Death of “an outstanding Jesuit brother”

January 15, 2021 in Featured News, News

Professor Father Michael J Kelly SJ died peacefully in Zambia on Friday 15 January 2021. He was 91 years old. Michael was a world-renowned authority in the fight against HIV/AIDS. He was a leading scientist whose humility was as deep as his intellect and his care for the people of Africa, who suffered so much from the HIV virus.

Fr Leonard Moloney SJ, Irish Jesuit Provincial, spoke fondly of Michael today mentioning, in particular, two relatively recent meetings he had with him in Zambia.

The first was in 2004 when he was on sabbatical and he spent a few weeks with Michael in Luwisha House, the Jesuit community house in Lusaka. “I remember him bringing me to a care home for people with HIV/AIDS. It was a very moving experience. And I also remember his garden full of all sorts of fruits and vegetables, he was passionate about gardening and was a great gardener himself.”

The second time Fr Moloney met Michael was on a recent visit to the Zambia/Malawai province with John Guiney SJ, Director of IMI (Irish Missions International). “I had a good chat with him in his room, which was full of his books and papers,” he recalls. “And I really had the sense that this was his home. I was right about that for he soon told me that he was not going back to Ireland and that he would like to die in Zambia. So I am glad at least that his wish was fulfilled today.”

Fr Moloney went on to say that Michael was an exceptional person who contributed so much globally through his work and research on HIV/AIDS. “And he contributed to the health and wellbeing of the African people, particularly those in Zambia whom he loved. And as an Irish Jesuit, I have to say, he was simply an outstanding Jesuit brother.”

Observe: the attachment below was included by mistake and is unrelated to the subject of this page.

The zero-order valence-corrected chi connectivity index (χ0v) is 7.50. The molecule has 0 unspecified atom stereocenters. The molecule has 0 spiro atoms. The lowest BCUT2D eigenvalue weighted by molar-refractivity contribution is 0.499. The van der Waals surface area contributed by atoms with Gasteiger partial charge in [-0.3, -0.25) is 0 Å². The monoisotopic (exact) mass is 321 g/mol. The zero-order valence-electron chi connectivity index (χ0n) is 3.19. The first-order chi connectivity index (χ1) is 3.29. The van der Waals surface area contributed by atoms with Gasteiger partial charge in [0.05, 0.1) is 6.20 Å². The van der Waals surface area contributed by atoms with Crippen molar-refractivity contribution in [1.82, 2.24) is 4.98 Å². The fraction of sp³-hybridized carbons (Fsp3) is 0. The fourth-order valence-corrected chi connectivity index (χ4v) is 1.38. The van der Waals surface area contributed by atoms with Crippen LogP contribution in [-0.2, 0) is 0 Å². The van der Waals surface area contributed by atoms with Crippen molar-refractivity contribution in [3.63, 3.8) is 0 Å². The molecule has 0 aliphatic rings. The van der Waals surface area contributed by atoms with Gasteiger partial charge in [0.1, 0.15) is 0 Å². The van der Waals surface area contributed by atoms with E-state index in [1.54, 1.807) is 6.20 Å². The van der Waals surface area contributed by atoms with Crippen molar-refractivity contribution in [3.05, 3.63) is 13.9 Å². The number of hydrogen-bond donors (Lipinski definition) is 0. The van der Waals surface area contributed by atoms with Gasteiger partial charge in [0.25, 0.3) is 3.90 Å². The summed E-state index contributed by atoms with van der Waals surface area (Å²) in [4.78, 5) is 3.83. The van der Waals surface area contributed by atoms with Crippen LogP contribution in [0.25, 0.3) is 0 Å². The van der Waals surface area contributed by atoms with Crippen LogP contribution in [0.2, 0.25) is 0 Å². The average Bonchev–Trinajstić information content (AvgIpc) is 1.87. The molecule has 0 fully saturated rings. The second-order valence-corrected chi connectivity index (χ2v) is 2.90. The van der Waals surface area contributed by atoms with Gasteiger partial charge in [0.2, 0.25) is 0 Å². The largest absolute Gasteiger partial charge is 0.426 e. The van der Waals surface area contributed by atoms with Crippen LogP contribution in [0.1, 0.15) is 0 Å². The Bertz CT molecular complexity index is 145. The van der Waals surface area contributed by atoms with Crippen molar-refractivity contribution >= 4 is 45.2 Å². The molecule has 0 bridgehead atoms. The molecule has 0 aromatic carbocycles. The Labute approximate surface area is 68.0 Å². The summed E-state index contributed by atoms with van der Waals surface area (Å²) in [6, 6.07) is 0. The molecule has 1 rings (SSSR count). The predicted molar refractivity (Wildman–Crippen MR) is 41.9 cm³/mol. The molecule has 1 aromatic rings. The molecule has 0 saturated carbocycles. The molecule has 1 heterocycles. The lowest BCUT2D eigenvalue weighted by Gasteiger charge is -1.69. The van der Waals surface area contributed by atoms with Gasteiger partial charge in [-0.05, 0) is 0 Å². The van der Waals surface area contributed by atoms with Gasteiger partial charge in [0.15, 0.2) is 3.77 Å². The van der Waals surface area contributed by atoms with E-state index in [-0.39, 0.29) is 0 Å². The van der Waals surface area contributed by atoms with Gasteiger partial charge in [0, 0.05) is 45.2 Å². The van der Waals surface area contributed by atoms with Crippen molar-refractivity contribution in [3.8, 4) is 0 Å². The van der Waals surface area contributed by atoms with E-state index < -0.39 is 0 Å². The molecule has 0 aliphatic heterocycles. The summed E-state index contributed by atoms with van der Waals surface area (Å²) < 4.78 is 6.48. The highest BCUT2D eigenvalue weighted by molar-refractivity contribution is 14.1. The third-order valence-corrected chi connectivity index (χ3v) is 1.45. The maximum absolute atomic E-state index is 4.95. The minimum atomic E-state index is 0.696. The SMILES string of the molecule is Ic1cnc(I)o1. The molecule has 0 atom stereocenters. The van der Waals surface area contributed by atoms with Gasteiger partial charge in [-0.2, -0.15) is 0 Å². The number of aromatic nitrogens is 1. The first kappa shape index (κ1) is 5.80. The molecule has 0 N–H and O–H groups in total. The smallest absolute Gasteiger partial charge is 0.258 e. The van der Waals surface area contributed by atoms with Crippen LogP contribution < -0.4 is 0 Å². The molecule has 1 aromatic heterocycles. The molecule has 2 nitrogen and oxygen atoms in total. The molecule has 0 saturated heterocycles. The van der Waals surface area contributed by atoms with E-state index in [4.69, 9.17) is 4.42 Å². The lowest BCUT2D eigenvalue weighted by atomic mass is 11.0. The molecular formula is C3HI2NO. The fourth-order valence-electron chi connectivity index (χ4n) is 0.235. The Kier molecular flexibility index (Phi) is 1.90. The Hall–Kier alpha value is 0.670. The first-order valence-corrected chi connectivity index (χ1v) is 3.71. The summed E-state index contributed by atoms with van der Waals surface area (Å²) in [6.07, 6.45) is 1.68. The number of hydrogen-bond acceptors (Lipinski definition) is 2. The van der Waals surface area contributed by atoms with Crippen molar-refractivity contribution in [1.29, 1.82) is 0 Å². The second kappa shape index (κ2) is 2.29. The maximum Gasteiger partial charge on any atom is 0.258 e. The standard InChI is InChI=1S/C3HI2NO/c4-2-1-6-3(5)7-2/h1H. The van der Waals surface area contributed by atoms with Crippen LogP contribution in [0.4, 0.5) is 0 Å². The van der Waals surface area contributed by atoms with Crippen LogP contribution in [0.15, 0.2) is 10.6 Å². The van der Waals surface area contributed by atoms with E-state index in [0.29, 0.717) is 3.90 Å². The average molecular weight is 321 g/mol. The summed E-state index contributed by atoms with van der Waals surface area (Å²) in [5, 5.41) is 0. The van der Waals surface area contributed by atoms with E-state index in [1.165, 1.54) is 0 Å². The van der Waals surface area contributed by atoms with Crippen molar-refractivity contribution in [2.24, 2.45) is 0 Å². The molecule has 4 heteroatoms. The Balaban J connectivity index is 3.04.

The Provincial said he wanted to convey his deepest condolences to Michael’s family here in Ireland and to his fellow Jesuits in the province of Zambia/Malawai.

Last year Michael featured on ‘The Irish Abroad’ series of stamps from An Post. Writing about the honour he said: “Through my image on a postage stamp, for the next year or so I will be looking out on all sorts of places in this beautiful world of ours and thereby sharing the private lives of so many people in the intimacy of their homes and personal moments. And I think that it would be so wonderful if only I could make my paper image hear what the people are saying, voice my support for them in their trials and difficulties, encourage them, lift their spirits, and share the good news of the Lord with all who stick that image on to an envelope or see it on the letters they receive.”

Michael came back home to Ireland many times. and on one visit he called into the offices of Irish Jesuit Communications where he recorded an interview with Pat Coyle. In it, he spoke about his life and his work and the fact that as he saw it “Aids was a feminist issue.” Click here to listen to the interview.

Michael was born in Tullamore, Co. Offaly, Ireland, in 1929. He studied at University College Dublin and was awarded a B.A. in Maths and Mathematical Physics in 1952, both with first class honours. He went on to receive a licentiate in philosophy in 1955. He moved to Zambia and lived and worked there for over 50 years, becoming a Zambian citizen. He worked for many years as headmaster of Canislius College in Chiseki in Zambia.

Father Michael completed his Ph.D. studies in the area of child and educational psychology in 1974 and subsequently became a senior lecturer and Dean of the School of Education in the University of Zambia (UNZA), in 1975. He served as pro-vice-chancellor and deputy vice-chancellor and became professor in 1989.

He was a renowned speaker and advocate on HIV and AIDS, and worked tirelessly to educate and promote safe behaviour among youth and those most at risk in Zambia, throughout sub-Saharan Africa, and much further afield.

He was also active in other policy areas, such as strategies for HIV prevention, and human rights. He was also a prolific researcher and author of 15 books, and many original research articles. He also worked as a consultant to organisations such as the World Bank, UNESCO, UNICEF, the FAO, UNAIDS, Oxfam, Irish Aid, and many more.

He will be sadly missed by his family, friends, and Jesuit brothers. Ar dheis Dé go raibh a anam dilís.